According to the  British Retail Consortium (BRC), Internet and home shopping sales in December 2008 were up a staggering 30%. In February 2009 they rose 12.3% year-on-year, while high street shopper numbers fell by 9.1%.

In many industries, such as apparel, companies are caught between a rock and a hard place. Product costs are rising and prices are falling. Companies need to find ways to reduce their costs.

e-Commerce enables a company to dramatically reduce the cost of taking orders by letting the buyer do the work. It is particularly beneficial when working with end consumers or many smaller or low volume business customers.

Business-to-consumer (B2C) e-Commerce goes much further than business-to-business (B2B), as it is a powerful marketing tool and can connect the seller directly to the end consumer to drive higher margin sales revenue. It also provides an excellent opportunity to gather customer data and build strong brand loyalty. Attractive  Business-to-Consumer (B2C) e-commerce portal which helps the consumer to know about the specifications of the merchandise available in the website.

The electronic retail business requires support services, as a prerequisite for successful operations.  These services are required to support the business, online or offline, throughout the complete transaction-processing phases.  The following are the essential support services which are incorporated in several Apparel Companies.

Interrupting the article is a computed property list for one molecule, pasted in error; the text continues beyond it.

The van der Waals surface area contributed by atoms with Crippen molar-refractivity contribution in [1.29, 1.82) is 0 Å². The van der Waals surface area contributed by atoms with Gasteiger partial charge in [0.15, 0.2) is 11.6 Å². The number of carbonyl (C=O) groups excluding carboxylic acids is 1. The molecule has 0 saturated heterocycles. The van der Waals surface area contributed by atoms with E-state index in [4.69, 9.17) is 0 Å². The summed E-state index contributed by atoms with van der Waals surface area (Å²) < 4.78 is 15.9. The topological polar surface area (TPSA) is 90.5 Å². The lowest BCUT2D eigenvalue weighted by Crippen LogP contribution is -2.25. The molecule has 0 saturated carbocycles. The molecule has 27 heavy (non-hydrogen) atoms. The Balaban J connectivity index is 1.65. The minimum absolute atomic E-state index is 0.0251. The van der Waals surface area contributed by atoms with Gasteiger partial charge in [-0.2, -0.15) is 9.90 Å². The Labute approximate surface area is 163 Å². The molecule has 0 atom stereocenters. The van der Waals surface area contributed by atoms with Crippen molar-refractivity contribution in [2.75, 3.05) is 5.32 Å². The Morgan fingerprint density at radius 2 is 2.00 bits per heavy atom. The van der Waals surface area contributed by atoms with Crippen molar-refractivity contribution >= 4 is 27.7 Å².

• Communication backbone
  • Payment mechanism
  • Order fulfillment
  • Logistics

E-Business formats differ from one product to an other. To incorporate the required business format one should be able to understand the needs of the consumer in business processes. For example, if the Apparel Retail Store is following E-Catalog format, the website provides the database of new merchandise and services to be promoted on it. Besides this, the price tags for the merchandise are displayed on the storefront. To have the right model, the website should be designed in such a way that the interface should be user friendly.

Fig. 1 illustrates some of the delivery solutions which exist for online buying. The three most common basic alternatives are described below:

The supply chain on the left - [1] shown in yellow - represents the case of direct delivery from the producer or supplier to the customer. This is possible when customers are able to order online directly from the supplier/producer, or when the retailer passes an order on to the supplier. It is a possibility favoured by e-commerce and has obvious advantage for suppliers (since the retailer is cut out of the supply chain), but is currently limited in its development due to the lack of experience on the part of suppliers in organising the logistics. It tends to be used for infrequent orders for high value products, such as furniture or gastronomy (e.g. wine or special food products). The delivery trip may in some cases be very long.